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Panthers' Rhule 'not second-guessing' decision not to use McCaffrey on key 4th down

In Matt Rhule's first NFL game, the coach left Carolina Panthers fans scratching their heads.

Trailing 34-30 to the Las Vegas Raiders with 1:23 left in the game, the Panthers faced a fourth-and-1 on their opponent's 46-yard-line. With two timeouts remaining, a conversion would have put Carolina in a prime spot to swipe a home win to open the season.

Despite having the NFL's highest-paid running back at his disposal, Rhule chose not to hand the ball to his best player, Christian McCaffrey. Instead, fullback Alex Armah got the handoff and was stuffed. Ballgame.

Rhule was asked after the tilt why he didn't give his top player the handoff in that situation.

"It is a great question," Rhule said. "I'm not second-guessing anyone. That's a head coach decision type thing. To me, that's something I have to think about walking away from this. But we have confidence in all of our players. We have confidence in our plays and that inside of a yard, that sort of fullback belly/quarterback sneak, that's kind of the world we are in. It had worked before so we thought it would work again. I think when you write up who to blame for that, I think the one person you can blame is the head coach."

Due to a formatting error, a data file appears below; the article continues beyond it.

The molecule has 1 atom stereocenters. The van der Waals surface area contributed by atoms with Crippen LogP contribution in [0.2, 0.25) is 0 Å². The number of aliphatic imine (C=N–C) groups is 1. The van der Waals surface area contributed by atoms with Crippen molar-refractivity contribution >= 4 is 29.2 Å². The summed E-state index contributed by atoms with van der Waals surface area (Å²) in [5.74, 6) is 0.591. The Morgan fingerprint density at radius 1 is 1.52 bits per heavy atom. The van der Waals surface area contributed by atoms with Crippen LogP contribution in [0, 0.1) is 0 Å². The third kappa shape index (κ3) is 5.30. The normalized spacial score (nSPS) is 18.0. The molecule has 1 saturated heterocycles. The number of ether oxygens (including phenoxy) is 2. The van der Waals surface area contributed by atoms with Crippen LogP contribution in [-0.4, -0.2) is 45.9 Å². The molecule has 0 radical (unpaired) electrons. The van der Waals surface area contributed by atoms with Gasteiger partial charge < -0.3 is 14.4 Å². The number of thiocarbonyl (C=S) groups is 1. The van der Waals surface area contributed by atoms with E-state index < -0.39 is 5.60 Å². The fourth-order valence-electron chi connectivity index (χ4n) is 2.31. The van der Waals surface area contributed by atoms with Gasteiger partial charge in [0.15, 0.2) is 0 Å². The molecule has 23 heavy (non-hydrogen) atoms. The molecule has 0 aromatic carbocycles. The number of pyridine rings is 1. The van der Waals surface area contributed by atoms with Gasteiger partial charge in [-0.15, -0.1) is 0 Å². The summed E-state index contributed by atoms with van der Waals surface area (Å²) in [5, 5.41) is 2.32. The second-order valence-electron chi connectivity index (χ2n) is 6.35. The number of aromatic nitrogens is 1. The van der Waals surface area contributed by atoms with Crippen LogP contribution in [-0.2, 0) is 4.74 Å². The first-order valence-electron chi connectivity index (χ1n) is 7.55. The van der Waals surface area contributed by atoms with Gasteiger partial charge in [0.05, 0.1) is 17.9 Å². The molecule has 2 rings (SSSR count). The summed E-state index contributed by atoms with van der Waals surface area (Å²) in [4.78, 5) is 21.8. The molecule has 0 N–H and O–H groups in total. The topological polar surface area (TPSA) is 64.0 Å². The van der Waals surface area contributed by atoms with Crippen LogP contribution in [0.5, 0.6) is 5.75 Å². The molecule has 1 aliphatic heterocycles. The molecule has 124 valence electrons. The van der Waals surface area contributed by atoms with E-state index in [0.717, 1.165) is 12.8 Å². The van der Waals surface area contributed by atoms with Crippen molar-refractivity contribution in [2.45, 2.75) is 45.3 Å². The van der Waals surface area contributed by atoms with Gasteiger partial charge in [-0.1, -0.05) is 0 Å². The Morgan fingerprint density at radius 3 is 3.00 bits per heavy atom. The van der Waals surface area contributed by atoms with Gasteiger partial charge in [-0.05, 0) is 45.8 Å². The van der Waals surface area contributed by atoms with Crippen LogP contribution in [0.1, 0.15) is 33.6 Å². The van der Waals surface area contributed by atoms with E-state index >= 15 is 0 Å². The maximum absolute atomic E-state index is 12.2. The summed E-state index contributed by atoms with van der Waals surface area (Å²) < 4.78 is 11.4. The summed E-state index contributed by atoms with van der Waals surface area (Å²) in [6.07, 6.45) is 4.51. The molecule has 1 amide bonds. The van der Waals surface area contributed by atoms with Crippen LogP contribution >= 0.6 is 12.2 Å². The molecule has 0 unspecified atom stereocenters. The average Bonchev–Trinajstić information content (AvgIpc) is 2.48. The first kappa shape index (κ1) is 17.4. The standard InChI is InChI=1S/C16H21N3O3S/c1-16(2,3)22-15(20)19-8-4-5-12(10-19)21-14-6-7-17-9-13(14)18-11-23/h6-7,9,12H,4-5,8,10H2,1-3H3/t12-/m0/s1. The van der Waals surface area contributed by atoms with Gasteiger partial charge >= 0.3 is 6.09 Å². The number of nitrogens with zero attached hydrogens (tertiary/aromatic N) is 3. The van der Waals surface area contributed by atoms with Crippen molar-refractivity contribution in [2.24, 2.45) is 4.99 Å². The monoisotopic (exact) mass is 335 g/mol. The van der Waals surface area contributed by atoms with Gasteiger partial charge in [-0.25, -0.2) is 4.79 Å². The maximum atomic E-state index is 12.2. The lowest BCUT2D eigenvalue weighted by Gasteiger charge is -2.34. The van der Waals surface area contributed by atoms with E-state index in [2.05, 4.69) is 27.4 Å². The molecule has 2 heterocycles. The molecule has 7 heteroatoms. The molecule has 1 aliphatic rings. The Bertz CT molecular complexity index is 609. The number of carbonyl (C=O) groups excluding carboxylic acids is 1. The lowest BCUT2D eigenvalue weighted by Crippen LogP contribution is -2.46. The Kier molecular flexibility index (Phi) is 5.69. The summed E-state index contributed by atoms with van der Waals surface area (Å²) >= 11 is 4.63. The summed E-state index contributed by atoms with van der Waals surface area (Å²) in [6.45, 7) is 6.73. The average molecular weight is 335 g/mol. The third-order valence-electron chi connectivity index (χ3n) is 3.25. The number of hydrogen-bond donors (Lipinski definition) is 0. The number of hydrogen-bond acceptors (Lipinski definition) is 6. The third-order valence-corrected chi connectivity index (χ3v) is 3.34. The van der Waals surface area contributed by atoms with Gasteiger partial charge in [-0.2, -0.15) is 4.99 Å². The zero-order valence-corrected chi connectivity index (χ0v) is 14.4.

Perhaps Rhule anticipated blame being pointed at first-time pro-OC Joe Brady, but the head coach always shoulders the blame in these situations in the NFL. The finger, in this case, was always going to be pointed at Rhule.

The situation was simply a product of coaches overthinking the situation. You need a yard in the biggest spot, let your top players win you the game. Don't hand the ball to a player that played a total of 8 snaps all game. If not CMC, then at least a Teddy Bridgewater sneak could have been defendable. A fullback dive in that spot is near the bottom of the list of ideal play calls.

After the Raiders retook the lead with a Josh Jacobs TD with a shade over four minutes left, it was McCaffrey who put the Panthers in a situation to continue the drive in Vegas territory. The running back had toted the rock on the previous four plays, compiling 24 yards, including a 15-yard gallop. With a Raiders timeout coming before the crucial fourth down, fatigue shouldn't have been a consideration.

McCaffrey should have been given a chance to move the chains. The rookie coaching staff botched it. The hope is that the lesson was learned and it doesn't happen down the road.

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